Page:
I began a very expensive relationship with my dentist after multiple cavities began appearing in my teeth at my gum line. My dentist thought that my dry mouth may be causing the cavities, prescribed fluoride mouthwash and gave me the classic oral hygiene lecture. I also began to appreciate nitrous oxide during these uncomfortable appointments. (You can read more about my lucky shoes and nitrous oxide escapades here. )

I was tired and miserable, and getting no answers.

Then one day, my director of nursing took me aside. "So what's going on with your face, Julia?" she asked.

Excuse me??

"Have you noticed that look as though you have the mumps? Here, look." She guided me to a nearby mirror.

Whoa! No, I hadn't noticed that my face was swollen, especially right in front of my ears. But by then I was too tired to notice if my shoes were on the wrong feet. Or if my hair was purple. I didn't really care.

"I want you to go home and get this checked out. Let me know what you find out - and feel better!"

I dragged myself home and called Dr. H yet again. Later, I sat across from her in the exam room and cried. "I feel so awful. I know that this isn't the mumps since I had a whopper case as a kid. What is going on?"

Dr. H. looked thoughtful. "I am going to have you seen by a rheumatologist. OK?"


"Because you might have an autoimmune disease called Sjogren's syndrome. Your enlarged parotid glands made me think of it. I'm not sure about this, but a rheumatologist will know what specific labs to draw and how to get a diagnosis."

What the heck is show - show - whatever you said syndrome? Never heard of it.

"Most people haven't. And I might be wrong, but let's check it out."

At my rheumatology appointment, Dr. S. explained that I did indeed have the classic symptoms of Sjs: dry eyes, dry mouth, enlarged parotids, fatigue, achey joints, and brain fog. Further labs showed that I had elevated c-reative proteins, positive ANA, and positive SSA/ro autoantibodies, all of which indicated that I had joined the Sjoggie club. She prescribed plaquenil and prednisone and so it all began......

It took about one year for me to get a diagnosis, and an additional three months before my medications began to take noticeable effect. And as every Sjoggie knows, a diagnosis does not translate to living happily ever after. The last seven years have been a rollercoaster ride of highs and lows.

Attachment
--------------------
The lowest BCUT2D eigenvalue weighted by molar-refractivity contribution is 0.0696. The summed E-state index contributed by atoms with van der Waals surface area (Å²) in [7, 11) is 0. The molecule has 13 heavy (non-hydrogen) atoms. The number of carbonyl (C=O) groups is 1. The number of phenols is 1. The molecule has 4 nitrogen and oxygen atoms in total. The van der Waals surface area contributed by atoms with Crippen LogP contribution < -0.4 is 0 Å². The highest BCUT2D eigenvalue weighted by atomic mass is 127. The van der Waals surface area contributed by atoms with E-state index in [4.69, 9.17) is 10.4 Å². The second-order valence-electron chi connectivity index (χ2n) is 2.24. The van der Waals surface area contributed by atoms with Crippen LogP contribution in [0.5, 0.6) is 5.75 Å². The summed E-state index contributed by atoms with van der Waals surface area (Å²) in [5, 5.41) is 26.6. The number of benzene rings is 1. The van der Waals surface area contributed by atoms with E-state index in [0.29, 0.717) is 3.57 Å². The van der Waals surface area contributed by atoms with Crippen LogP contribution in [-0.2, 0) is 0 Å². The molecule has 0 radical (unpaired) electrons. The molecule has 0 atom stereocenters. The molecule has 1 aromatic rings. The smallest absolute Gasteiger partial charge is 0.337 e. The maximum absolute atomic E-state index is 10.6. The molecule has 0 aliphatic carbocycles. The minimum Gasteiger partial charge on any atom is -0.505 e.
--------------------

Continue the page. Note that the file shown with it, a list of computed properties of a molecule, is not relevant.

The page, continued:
So - what is so therapeutic about having a physician say these magic words, "Your diagnosis is...."?

It's relief that what is unknown is suddenly known. That you are not crazy, lazy, or a hypochondriac. A diagnosis doesn't make the symptoms of Sjogren's syndrome less difficult, but it does give them a legitimacy of sorts. The first time that I saw the words, "autoimmune fatigue due to Sjogren's syndrome" written in my chart I felt a very strange sort of satisfaction. Heck, yes. I am tired and sick and there IS a reason for it all.

So that's my story. What's yours?

Image found here.

Saturday, January 9, 2010

Dogs Aren't Simple

What could I have possibly been thinking?

Peaceful? Calm? Quiet? In MY house?

Literally minutes after writing my last post in which I smugly commented about my serene household, my dog Maggie was on her way to the veterinarian, followed by a trip to a doggie surgeon. You can read more about Maggie's adventures into doggie surgical care here. Poor little schnauzer.

Oh, brother.

Image found here.

Friday, January 8, 2010

Ordinary Times


The accoutrements and decorations and tinsel and candles and packages attached to the holiday season are all taken down and put away. My house appears sparsely furnished and clutter-free.

Not bad. Not bad at all.